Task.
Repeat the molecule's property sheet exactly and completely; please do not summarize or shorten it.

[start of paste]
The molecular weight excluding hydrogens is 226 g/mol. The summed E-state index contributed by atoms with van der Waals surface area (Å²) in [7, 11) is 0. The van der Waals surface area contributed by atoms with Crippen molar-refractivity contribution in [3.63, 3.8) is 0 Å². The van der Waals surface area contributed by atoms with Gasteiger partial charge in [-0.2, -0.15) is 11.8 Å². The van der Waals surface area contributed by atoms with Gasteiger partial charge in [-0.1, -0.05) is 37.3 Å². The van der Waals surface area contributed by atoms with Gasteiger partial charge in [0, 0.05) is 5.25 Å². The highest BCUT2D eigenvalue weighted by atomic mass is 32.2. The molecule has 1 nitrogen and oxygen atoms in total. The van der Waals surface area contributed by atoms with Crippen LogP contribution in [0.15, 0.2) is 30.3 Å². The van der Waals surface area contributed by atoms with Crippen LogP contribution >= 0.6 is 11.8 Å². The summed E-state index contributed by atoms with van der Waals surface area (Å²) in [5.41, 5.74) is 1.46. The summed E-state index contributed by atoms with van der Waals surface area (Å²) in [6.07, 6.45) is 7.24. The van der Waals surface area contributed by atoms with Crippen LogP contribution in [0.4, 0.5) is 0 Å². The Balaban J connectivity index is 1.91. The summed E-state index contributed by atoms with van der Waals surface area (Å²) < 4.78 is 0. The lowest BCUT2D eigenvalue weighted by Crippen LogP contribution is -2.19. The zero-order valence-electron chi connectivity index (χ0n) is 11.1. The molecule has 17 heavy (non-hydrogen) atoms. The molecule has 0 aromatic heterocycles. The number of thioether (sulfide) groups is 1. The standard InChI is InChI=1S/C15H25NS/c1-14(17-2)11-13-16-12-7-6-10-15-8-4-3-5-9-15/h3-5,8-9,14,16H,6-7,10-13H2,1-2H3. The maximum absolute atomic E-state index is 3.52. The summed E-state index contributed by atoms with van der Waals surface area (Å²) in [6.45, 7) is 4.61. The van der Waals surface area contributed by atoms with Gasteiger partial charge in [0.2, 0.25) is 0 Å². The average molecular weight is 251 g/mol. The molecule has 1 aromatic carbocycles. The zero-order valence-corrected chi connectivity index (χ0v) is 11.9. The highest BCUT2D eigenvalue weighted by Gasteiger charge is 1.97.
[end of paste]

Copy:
The molecular weight excluding hydrogens is 226 g/mol. The summed E-state index contributed by atoms with van der Waals surface area (Å²) in [7, 11) is 0. The van der Waals surface area contributed by atoms with Crippen molar-refractivity contribution in [3.63, 3.8) is 0 Å². The van der Waals surface area contributed by atoms with Gasteiger partial charge in [-0.2, -0.15) is 11.8 Å². The van der Waals surface area contributed by atoms with Gasteiger partial charge in [-0.1, -0.05) is 37.3 Å². The van der Waals surface area contributed by atoms with Gasteiger partial charge in [0, 0.05) is 5.25 Å². The highest BCUT2D eigenvalue weighted by atomic mass is 32.2. The molecule has 1 nitrogen and oxygen atoms in total. The van der Waals surface area contributed by atoms with Crippen LogP contribution in [0.15, 0.2) is 30.3 Å². The van der Waals surface area contributed by atoms with Crippen LogP contribution >= 0.6 is 11.8 Å². The summed E-state index contributed by atoms with van der Waals surface area (Å²) in [5.41, 5.74) is 1.46. The summed E-state index contributed by atoms with van der Waals surface area (Å²) in [6.07, 6.45) is 7.24. The van der Waals surface area contributed by atoms with Crippen LogP contribution in [0.4, 0.5) is 0 Å². The Balaban J connectivity index is 1.91. The summed E-state index contributed by atoms with van der Waals surface area (Å²) < 4.78 is 0. The lowest BCUT2D eigenvalue weighted by Crippen LogP contribution is -2.19. The zero-order valence-electron chi connectivity index (χ0n) is 11.1. The molecule has 17 heavy (non-hydrogen) atoms. The molecule has 0 aromatic heterocycles. The number of thioether (sulfide) groups is 1. The standard InChI is InChI=1S/C15H25NS/c1-14(17-2)11-13-16-12-7-6-10-15-8-4-3-5-9-15/h3-5,8-9,14,16H,6-7,10-13H2,1-2H3. The maximum absolute atomic E-state index is 3.52. The summed E-state index contributed by atoms with van der Waals surface area (Å²) in [6.45, 7) is 4.61. The van der Waals surface area contributed by atoms with Gasteiger partial charge in [0.2, 0.25) is 0 Å². The average molecular weight is 251 g/mol. The molecule has 1 aromatic carbocycles. The zero-order valence-corrected chi connectivity index (χ0v) is 11.9. The highest BCUT2D eigenvalue weighted by Gasteiger charge is 1.97.